The Avi Networks demo was performed on the Google Cloud Platform but can easily be replicated on-premises or in any other cloud. It ran on 40 servers at an infrastructure cost of just $1.20 per server per hour, scaling out to handle one million SSL transactions per second and scaling back just as easily and efficiently. Handling similar transactional capacity with traditional hardware load balancers such as F5 Networks or Citrix NetScaler would cost millions of dollars with no way to scale back down when traffic returns to normal.

ADM: What is the core enabling technology behind software-defined ADCs that makes it more effective than hardware appliances?

Rajagopalan: Avi Networks uses software-defined principles to bring public cloud-like simplicity and flexibility to application services including load balancing, autoscaling, application visibility and analytics with complete REST API-driven automation. We have created an elastic service fabric consisting of distributed load balancers that can be managed as one. The central control plane in Avi Networks is a single point of management, control, and orchestration for the distributed data plane consisting of software load balancers. These distributed load balancers deliver real time telemetry about applications, security, and end users to the controller which analyzes the data and displays rich insights to busy administrators, significantly simplifying their troubleshooting efforts. Avi is the first solution that uses analytics to drive intelligent decisions on traffic management and elasticity based on traffic or throughput thresholds.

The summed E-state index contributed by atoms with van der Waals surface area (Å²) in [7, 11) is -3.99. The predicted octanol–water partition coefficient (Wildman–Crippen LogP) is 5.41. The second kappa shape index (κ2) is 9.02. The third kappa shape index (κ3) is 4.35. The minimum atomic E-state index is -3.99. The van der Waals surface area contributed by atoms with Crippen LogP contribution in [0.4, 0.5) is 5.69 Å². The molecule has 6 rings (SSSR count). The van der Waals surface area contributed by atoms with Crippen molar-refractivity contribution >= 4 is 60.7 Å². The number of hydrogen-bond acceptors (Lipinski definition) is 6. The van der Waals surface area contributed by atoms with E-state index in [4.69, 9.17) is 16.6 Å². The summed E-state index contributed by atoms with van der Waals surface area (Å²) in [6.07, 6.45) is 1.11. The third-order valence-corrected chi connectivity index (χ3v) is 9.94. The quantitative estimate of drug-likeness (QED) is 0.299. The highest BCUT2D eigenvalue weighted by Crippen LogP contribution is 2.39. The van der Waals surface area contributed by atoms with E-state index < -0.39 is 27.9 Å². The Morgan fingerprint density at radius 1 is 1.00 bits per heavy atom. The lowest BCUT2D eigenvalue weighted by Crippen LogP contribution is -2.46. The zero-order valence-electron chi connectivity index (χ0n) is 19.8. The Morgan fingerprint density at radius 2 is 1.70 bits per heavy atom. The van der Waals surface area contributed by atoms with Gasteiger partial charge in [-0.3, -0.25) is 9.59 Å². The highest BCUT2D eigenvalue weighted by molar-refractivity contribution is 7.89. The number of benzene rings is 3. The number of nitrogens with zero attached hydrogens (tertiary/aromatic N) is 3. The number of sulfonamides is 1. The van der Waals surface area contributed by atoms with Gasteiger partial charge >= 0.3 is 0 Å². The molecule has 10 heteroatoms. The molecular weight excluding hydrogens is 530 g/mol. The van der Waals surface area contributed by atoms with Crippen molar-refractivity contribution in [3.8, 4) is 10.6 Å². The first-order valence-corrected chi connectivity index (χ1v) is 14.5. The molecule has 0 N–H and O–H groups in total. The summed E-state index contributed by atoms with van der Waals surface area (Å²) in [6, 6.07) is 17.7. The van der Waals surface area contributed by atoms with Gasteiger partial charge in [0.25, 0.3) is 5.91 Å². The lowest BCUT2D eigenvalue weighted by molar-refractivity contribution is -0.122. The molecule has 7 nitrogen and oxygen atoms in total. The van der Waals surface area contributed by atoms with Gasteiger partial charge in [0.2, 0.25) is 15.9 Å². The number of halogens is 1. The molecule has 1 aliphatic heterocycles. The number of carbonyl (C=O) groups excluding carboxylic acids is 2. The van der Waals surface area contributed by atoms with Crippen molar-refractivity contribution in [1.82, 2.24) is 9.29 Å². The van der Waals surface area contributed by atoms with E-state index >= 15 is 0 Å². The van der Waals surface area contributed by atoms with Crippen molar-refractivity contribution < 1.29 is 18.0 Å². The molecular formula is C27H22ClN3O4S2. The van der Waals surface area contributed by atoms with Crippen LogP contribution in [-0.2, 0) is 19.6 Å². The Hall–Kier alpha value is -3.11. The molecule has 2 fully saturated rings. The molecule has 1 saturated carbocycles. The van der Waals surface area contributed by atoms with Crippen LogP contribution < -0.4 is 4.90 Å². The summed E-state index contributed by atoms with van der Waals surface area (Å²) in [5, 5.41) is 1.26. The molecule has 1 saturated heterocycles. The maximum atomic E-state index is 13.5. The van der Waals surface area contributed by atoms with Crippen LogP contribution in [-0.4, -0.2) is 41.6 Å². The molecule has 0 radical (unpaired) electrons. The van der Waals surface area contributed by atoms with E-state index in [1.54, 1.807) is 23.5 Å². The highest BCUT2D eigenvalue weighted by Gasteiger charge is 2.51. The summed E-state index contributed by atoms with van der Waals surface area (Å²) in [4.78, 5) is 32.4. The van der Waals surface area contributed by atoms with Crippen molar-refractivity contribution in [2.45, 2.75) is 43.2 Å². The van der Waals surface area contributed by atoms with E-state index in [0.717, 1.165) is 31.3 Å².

Ranga Rajagopalan

ADM: Do you see a customer need for this kind of scalability?

Rajagopalan: Avi demonstrated its scalability in response to a real customer need. The customer is one of the world’s largest retail services and processing company that requires massive elasticity and automation. The significant rise in the amount of TLS/SSL traffic has placed an increasing burden on load balancers. Customers like this one find that with Avi they can: